Today The Hill’s Hillicon Valley blog reported that the White House intends to hold meetings with aides from the House of Representatives on the issue of cybersecurity. Late last week, the executive branch had a similar meeting with aides from the Senate.

According to Caitlin Hayden, spokesperson for the White House, the next set of talks will take place in the “near future.”

How soon might that be? According to Senator Lieberman, very soon indeed. The Senator commented this Sunday that the President could issue the proposed executive order on cybersecurity as early as inside of the next month. To be fair, in the interview Sen. Lieberman did mention other possible avenues of progress, including the increasingly Hail Mary-esque idea of reviving legislative progress on the stalled cybersecurity bill in the Senate.

Ms. Hayden noted that the executive order is not the only ‘vehicle’ that the White House is considering. However, given how widely the order was circulated – it was certain to leak, if it wasn’t leaked directly anyway – it appears to be the leading candidate for action.

For a working man’s breakdown of the executive order as it became widely known, head here. Recently, Sen. Lieberman called for the President to include mandatory standards for critical infrastructure, potentially putting the order’s contents in play.

With the White House executing outreach to both chambers of the Congress, it could be playing defense. By meeting with staff from both chamber, it cannot be attacked – at least factually – as having ignored all input. Why might that be important? There has been pushback. Rep. Mike Rogers, let us know what we’re looking at:

  • On the President’s proposed executive order on cybersecurity: “I don’t get it. I don’t understand it. […] I think it’s irresponsible.”
  • On how the GOP feels about, in their view, not being asked for input: “Why you wouldn’t want input from the outside on this stuff is beyond me. […] And that tells me what kind of product you’re going to get too, would be my guess.”

When the meetings take place, TNW will keep you abreast of any potential developments.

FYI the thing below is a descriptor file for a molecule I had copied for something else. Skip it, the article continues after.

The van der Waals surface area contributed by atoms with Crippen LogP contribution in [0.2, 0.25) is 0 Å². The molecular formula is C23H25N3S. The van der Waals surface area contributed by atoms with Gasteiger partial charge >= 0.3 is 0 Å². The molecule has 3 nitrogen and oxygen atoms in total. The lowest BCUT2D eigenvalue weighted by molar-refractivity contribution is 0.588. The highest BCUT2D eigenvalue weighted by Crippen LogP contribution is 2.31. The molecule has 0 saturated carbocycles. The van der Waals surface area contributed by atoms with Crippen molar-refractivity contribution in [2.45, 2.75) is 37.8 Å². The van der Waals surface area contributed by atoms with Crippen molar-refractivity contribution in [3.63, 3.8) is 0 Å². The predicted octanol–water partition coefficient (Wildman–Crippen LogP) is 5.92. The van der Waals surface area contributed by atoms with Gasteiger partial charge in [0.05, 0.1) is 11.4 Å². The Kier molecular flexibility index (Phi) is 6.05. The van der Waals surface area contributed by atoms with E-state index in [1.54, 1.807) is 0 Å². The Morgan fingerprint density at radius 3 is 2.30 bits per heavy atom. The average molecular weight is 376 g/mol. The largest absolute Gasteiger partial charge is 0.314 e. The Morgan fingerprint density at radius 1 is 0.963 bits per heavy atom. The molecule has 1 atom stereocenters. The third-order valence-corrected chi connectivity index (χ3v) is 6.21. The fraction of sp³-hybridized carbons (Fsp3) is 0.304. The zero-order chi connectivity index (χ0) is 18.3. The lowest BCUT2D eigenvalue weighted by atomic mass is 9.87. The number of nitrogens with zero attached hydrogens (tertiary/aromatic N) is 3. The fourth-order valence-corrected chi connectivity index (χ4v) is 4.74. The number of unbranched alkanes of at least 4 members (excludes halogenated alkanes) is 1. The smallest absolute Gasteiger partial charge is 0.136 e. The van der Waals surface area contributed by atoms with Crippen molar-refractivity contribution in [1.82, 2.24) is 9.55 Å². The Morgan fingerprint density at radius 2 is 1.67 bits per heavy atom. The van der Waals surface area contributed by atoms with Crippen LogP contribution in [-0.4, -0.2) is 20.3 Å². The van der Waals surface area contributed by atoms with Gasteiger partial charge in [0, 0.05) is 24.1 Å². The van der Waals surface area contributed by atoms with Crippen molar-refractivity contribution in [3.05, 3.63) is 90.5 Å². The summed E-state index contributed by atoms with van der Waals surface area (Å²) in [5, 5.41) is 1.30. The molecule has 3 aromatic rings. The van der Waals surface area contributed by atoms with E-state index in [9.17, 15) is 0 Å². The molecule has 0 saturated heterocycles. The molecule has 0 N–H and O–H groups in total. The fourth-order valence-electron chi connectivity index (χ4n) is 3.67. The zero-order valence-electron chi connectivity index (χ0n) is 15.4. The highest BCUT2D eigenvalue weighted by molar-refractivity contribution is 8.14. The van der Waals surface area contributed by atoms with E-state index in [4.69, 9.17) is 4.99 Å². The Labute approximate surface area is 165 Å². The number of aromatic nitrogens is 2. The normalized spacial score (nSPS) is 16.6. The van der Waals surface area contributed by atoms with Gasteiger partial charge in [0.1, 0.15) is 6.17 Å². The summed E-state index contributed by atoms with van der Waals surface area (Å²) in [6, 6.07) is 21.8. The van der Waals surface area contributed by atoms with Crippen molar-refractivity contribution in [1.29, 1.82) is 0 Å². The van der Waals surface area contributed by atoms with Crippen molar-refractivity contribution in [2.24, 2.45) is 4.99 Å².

Now, for a rewind. Are you confused as all hell about how we got to where we are today? TNW has you covered. From our previous work, we present to you a stripped down chronology. You might want to pour a beer first:

  • The Cyber Intelligence Sharing and Protection Act (CISPA) passed the House, but did not contain mandatory standards for critical infrastructure. This despite noise that such standards should be present. The House majority dismissed the idea as too regulatory.
  • Following the leading Senate bill on cybersecurity, the so-called Lieberman-Collins bill, did contain such standards, rendering any pressure to emulate it essentially moot.
  • This led to gridlock in the Senate, which was itself humorous as CISPA had a promised veto attached to it, courtesy of the President.
  • Thus the Senate argued over whether its bill would contain mandatory standards, which would be impossible to reconcile with the House, and would not please the President.
  • Predictably, the Senate failed to pass anything, even after watering down its bill away from mandatory standards to simple enticements for critical infrastructure to meet agreed upon standards.
  • With the failure of the Senate, cybersecurity failed in Congress until 2013. Ironically, even if the Senate had managed to pass something, that it could have cleared the House is far from clear.
  • Following all that, the President’s Press Secretary noted that the President wasn’t taking options off the table, in regards to the issue. This led to speculation that he may issue an executive order.
  • Calls ensued for him to do so.
  • A draft of the proposed cybersecurity executive order was distributed for comment in certain agencies, and subsequently leaked to the general media.
  • During the brouhaha, several members of the Senate majority penned an op-ed, dinging the President for perhaps issuing the order and calling for a similarly bipartisan effort in the Senate as had occurred in the House. Naturally, that wasn’t a true statement, as the final House vote was along party lines, and several Democratic co-sponsors dropped their endorsement as the bill was rammed through their chamber.
  • The President’s draft was quite vague, and did not appear to contain mandatory standards, instead calling for collaboration between the public and private sphere on things such as information sharing.
  • And today, Lieberman, spearpoint of the Senate bill that had included mandatory standards but gave them up in hopes of passing, is now calling on the President to include them in his executive order.

Stop! You want to get off? No such luck.

 Top Image Credit: Dave Newman